Human Resource Management (HRM) Departments face six challenges.First,HRM must plan for organizations,jobs,and people. An organization's top management works with HR managers to seamlessly link resources to organizational strategies and objectives. A company's human resources is a vital, if not the most vital component of the organization, and this human resource pool must function in a way aligned to the organization's goals. Second, HRM must be able to get the required human resources into the organization. New employees need to be recruited, positions must be filled either through new recruits or by transferring or promotion from within the organization. In performing this function, the company through HRM must comply with employment laws, such as the equal opportunity law. Third, HRM should build employee performance. Employees must be trained either formally or informally on methods. They must be motivated to improve their performances through total quality management programs, self-management programs and other programs that enhance the quality of work. Fourth, HRM should reward employees for good performance. Employee appraisal systems should be developed and monitored. Fair and effective ways to reward good performance should be developed and implemented. Direct and indirect compensation programs must be put in place to form part of rewards. Fifth, HRM should oversee its human resources with health and safety programs, good employee relations, participation in collective bargaining with unionized employees, and control employee turnover such that valued employees are kept in the payroll. And sixth, HRM must manage resources at the multi-national or multicultural level. With increasing diversity in the workplace coupled with the globalization of businesses, HRM must be able to integrate HR practices that are applicable in different cultures and legal systems (Burnham, 2003).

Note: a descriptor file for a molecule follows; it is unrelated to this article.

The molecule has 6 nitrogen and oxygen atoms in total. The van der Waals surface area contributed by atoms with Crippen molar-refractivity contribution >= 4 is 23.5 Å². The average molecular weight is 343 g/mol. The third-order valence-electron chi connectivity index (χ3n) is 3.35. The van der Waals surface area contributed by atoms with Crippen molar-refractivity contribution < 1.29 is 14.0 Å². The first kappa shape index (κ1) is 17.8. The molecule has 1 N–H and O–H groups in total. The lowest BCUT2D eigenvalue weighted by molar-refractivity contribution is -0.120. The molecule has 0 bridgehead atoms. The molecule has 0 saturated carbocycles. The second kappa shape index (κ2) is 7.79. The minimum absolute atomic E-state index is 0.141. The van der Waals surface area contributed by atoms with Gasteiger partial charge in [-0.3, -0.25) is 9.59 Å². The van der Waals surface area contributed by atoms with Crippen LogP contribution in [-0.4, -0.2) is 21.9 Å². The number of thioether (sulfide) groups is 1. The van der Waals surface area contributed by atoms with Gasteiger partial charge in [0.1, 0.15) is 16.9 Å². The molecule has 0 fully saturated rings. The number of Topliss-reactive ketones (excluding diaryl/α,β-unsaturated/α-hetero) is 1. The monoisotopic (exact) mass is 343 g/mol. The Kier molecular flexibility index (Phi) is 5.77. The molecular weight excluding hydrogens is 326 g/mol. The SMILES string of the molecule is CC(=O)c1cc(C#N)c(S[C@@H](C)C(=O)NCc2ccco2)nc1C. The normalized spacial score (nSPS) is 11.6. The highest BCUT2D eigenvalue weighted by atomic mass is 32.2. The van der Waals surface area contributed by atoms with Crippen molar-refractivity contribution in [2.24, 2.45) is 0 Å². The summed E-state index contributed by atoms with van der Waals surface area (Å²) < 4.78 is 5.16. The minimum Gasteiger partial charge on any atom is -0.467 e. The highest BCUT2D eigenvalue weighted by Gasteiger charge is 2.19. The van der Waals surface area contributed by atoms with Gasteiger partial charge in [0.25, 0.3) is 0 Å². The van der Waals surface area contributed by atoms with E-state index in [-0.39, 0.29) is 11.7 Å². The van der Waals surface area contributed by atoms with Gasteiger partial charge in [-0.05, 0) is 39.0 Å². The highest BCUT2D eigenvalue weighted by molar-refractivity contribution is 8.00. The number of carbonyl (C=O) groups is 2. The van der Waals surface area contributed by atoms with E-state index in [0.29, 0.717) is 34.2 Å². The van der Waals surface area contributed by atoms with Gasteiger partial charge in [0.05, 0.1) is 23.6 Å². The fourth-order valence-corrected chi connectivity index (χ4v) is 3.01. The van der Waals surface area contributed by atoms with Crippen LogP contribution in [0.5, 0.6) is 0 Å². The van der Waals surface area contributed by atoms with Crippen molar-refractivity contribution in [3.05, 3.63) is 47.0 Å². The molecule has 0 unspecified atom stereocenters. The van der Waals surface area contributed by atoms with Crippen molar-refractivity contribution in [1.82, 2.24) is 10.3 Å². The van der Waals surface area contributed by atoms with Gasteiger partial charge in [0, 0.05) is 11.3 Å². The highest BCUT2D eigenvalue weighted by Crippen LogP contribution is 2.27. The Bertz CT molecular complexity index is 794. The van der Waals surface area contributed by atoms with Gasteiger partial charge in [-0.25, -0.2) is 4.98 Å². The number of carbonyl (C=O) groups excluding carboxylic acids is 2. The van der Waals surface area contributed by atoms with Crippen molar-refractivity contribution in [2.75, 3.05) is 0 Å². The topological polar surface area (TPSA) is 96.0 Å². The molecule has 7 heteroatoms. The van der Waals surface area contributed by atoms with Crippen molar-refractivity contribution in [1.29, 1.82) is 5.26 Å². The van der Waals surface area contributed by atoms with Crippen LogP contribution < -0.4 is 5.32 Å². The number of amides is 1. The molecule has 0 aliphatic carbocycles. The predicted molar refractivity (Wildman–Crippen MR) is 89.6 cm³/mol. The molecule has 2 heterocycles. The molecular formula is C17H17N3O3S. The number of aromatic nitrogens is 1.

2. What are some of the reasons why affirmative action remains controversial
Affirmative action involves taking positive steps to increase the representation of women and minorities in areas of employment, education, and business from which they have been historically excluded (SEP, 2005). When affirmative action involves preferential treatment by basis of race, gender, religion or ethnicity, affirmative action generates controversy. While some experts believe that preferential treatment of women and other racial minorities sort of compensates for discrimination against them in the past, other experts believe that preferential treatment of minorities today, benefits individuals who have not experienced past wrongs while burdening individuals who were not responsible for past wrongs, thus tantamount to reverse discrimination. Another reason for the controversy is that the Civil Rights Act provides that no person shall be discriminated upon or denied employment on the basis of sex, race, religion or national origin, but it does not actually mandate affirmative action. And thus, the debate and controversy goes on, since various legal and administrative rules require affirmative action yet this is not grounded on the provisions of the constitution.
3. Compare and contrast three approaches to job analysis: (1) functional job analysis (FJA); (2) the position analysis questionnaire (PAQ); and (3) the critical incident technique (CIT).
The functional job analysis (FJA) approach was developed by the U.S. Training and Employment Service. It utilizes an inventory of the various types of functions or work activities that can constitute any job. FJA assumes that each job involves performing certain functions related to data, people and things. The three categories are subdivided to form worker-function scales. The position analysis questionnaire approach (PAQ) is a quantifiable data collection method covering 194 different worker-oriented tasks. Using a five-point scale, the PAQ seeks to determine the degree, if any, to which the different